June 23, 2016
2634 RUSSIA (Saint Petersburg) - Saint Petersburg Mosque
When was opened in 1913, the Saint Petersburg Mosque was the largest mosque in Europe outside Turkey, its minarets 49 meters in height and the dome is 39 meters high. The founding stone was laid in 1910 to commemorate the 25th anniversary of the reign of Abdul Ahat Khan in Bukhara. By that time, the Muslim community of the Russian then-capital exceeded 8,000 people. The architect Nikolai Vasilyev patterned the mosque after Gur-e Amir, the tomb of Tamerlane in Samarkand. Its construction was completed by 1921.
The location of the mosque was symbolic, sited opposite the Peter and Paul Fortress, in the city centre. The permission to purchase the site was given by Emperor Nicholas II in Peterhof on 3 July 1907. That autumn, the committee approved the project by architect Nikolai Vasilyev, the engineer Stepan Krichinsky, and construction was overseen by academic Alexander von Hohen. The building facade was made by combining both oriental ornaments and turquoise blue mosaic.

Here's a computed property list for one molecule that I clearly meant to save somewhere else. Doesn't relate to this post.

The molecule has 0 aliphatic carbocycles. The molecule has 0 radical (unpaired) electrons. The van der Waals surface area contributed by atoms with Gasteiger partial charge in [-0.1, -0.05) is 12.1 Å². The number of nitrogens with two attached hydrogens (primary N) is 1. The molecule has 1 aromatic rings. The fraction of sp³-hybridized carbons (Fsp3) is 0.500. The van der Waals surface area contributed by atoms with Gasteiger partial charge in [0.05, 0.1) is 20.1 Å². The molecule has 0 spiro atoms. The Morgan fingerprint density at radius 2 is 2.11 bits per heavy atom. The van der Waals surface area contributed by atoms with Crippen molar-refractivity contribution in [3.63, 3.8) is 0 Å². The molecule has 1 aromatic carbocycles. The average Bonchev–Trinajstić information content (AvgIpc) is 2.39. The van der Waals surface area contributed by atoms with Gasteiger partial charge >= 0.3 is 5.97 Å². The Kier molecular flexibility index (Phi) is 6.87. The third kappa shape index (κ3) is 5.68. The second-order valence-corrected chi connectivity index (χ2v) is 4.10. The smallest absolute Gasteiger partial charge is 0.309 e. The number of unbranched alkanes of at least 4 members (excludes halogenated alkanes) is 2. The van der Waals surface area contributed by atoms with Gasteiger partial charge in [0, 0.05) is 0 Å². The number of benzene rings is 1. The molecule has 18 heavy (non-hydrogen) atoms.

The walls were made with grey granite and the dome and both minarets (tower) are covered with mosaic ceramics of sky-light-blue colour. Skilled craftsmen from Central Asia took part working on the mosque. The facades are decorated with sayings from Koran using the characteristic Arabian calligraphy. Internal columns are made from green marble. Women pray on the first floor, above the western part of the hall. The mosque was covered by huge special made carpets woven by the Central Asian craftsmen.
About the stamps
The first stamp is part of the series Wild goats and rams, about which I wrote here. The second and the third stamps are part of a series dedicated to Russian Kremlins, about which I wrote here. The last stamp is part of a definitive series about which I wrote here.
Saint Petersburg Mosque - Wikipedia
Sender: Irina (postcrossing) RU-2284902
Sent from Saint Petersburg (Saint Petersburg / Russia), on 16.02.2014